Advertisement

Hygrothermal Performance of Timber External Walls Insulated with Natural and Industrial Materials

  • Martti-Jaan MiljanEmail author
  • Jaan Miljan
Conference paper
Part of the Springer Proceedings in Energy book series (SPE)

Abstract

The test house with special timber structure was built by the department of rural building of Estonian University of Life Sciences. The hygrothermal properties of sawdust and cellulose, used as insulation materials in building envelope, were investigated in long term. The test was carried out during four winters. The wind and moisture-vapor barriers were not applied in the first testing period. In the second testing period the wall was covered inside with the moisture barrier and outside with the wind barrier and the layer of OSB plates. In wintertime the test house was heated with electric batteries to keep the indoors temperature stable. The aim of this research was to measure and determine the thermal transmittance of differently insulated wall sections. To fulfil the task the devices to measure relative moisture and temperature were placed in five different positions (in three depths inside the insulation) and indoors and outdoors. The heat flux plates were applied on the inner surface of the wall. Data were recorded with 10 min interval. The analysis of these test periods was carried out and presented in this paper.

Keywords

Thermal insulation Thermal transmittance Hygrothermal performance Sawdust Cellulose insulation 

Notes

Acknowledgements

The building of the test house was supported by Ministry of Education and Research as a part of the research “Assessment, analysis and modelling of environmental sustainability of buildings life cycle” (2008–2012).

This article was supported by the Estonian Center of Excellence in Zero Energy and Resource Efficient Smart Buildings and Districts, ZEBE, (2014–2020) funded by the European Regional Development Fund.

References

  1. 1.
    T. Kalamees, Alternatiivseid soojustusmaterjale puitkarkasshoonetele. Ehitaja 7–8, 71–72 (2002)Google Scholar
  2. 2.
    B. Berge, The ecology of building materials (Architectural Press, Oxford, 2000)Google Scholar
  3. 3.
    M.-J. Miljan, J. Miljan, Soojustusmaterjalide omaduste määramine maaehituse osakonna ehitusfüüsika laboris (Determination of thermal properties of insulation materials in the laboratory of building structures), in Kohalikud looduslikud ehitusmaterjalid ja nende kasutamine (Local Natural Building Materials and Their Use), ed. by J. Miljan (Compendium of scientific studies of Estonian University of Life Sciences, EULS, Tartu, (in Estonian), 2012), pp. 27–34Google Scholar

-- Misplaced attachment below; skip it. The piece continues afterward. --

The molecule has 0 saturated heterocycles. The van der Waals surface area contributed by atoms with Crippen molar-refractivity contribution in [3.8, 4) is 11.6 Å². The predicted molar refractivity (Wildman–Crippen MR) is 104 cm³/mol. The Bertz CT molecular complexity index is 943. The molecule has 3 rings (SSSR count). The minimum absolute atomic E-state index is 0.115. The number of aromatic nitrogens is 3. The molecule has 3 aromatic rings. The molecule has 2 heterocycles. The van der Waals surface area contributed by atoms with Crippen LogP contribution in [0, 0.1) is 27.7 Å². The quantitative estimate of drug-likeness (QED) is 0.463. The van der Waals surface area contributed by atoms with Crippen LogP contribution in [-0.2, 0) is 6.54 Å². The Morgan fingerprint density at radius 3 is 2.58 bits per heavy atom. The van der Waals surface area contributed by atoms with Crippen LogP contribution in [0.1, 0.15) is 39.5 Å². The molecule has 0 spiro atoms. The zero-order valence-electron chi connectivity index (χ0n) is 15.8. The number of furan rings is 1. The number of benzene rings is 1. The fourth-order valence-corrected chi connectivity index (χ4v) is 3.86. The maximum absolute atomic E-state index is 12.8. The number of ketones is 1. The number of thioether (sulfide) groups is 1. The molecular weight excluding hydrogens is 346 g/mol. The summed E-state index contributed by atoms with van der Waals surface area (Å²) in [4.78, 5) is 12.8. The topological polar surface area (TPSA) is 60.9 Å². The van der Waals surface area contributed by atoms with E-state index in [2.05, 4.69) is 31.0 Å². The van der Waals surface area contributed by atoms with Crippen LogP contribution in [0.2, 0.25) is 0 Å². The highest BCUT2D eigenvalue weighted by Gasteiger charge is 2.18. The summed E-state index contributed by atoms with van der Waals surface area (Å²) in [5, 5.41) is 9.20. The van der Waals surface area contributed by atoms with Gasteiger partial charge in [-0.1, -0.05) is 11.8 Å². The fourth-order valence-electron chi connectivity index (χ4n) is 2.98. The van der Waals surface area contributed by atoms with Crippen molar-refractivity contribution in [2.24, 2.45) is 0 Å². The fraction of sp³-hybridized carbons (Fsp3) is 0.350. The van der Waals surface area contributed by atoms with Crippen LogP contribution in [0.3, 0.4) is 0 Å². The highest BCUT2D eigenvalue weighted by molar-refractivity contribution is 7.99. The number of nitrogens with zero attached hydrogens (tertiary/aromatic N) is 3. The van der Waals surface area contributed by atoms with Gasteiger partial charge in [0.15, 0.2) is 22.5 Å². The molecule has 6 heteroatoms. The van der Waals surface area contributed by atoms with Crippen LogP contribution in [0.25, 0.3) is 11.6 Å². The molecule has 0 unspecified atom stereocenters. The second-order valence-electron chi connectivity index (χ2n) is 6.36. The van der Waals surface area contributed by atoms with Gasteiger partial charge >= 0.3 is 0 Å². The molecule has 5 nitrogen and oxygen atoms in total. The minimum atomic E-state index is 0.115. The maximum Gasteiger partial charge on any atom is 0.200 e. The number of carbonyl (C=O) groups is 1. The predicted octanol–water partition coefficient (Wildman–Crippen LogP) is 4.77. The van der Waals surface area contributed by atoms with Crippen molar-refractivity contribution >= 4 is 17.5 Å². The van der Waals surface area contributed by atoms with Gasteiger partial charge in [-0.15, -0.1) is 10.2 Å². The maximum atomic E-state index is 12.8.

4. 4.
    ISO 9869-1:2014, Thermal Insulation—Building Elements—In-situ Measurement of Thermal Resistance and Thermal Transmittance—Part 1: Heat Flow Meter Method (2014)Google Scholar
  5. 5.
    EN ISO 13788:2012, Hygrothermal Performance of Building Components and Building Elements—Internal Surface Temperature to Avoid Critical Surface Humidity and Interstitial Condensation—Calculation Methods (ISO13788:2012), Brussels (2012)Google Scholar
  6. 6.
    EVS 908-1:2016, Guidance for Calculation of Thermal Transmittance of Building Envelope Part 1: Opaque Building Envelope in Contact with Outdoor-Air (2016)Google Scholar
  7. 7.
    EN ISO 10456:2008, Building Materials and Products—Hygrothermal Properties—Tabulated Design Values and Procedures for Determining Declared and Design Thermal Values (2008)Google Scholar
  8. 8.
    J. Vinha, Hygrothermal Performance of Timber-Framed External Walls in Finnish Climatic Conditions: A Method for Determining the Sufficient Water Vapour Resistance of Interior Lining of a Wall Assembly, Tampere (2007). p. 338, appendix 3Google Scholar
  9. 9.
    EN ISO 6946:2017, Building Components and Building Elements—Thermal Resistance and Thermal Transmittance—Calculation Methods (ISO 6946:2017) (2017)Google Scholar
  10. 10.
    Minimum requirements for energy performance, The State Gazette I, 28.02.2017, 2, §12 (4) the Government of the Republic of Estonia (2017)Google Scholar

Copyright information

© Springer Nature Switzerland AG 2019

Authors and Affiliations

  1. 1.Estonian University of Life SciencesTartuEstonia

Personalised recommendations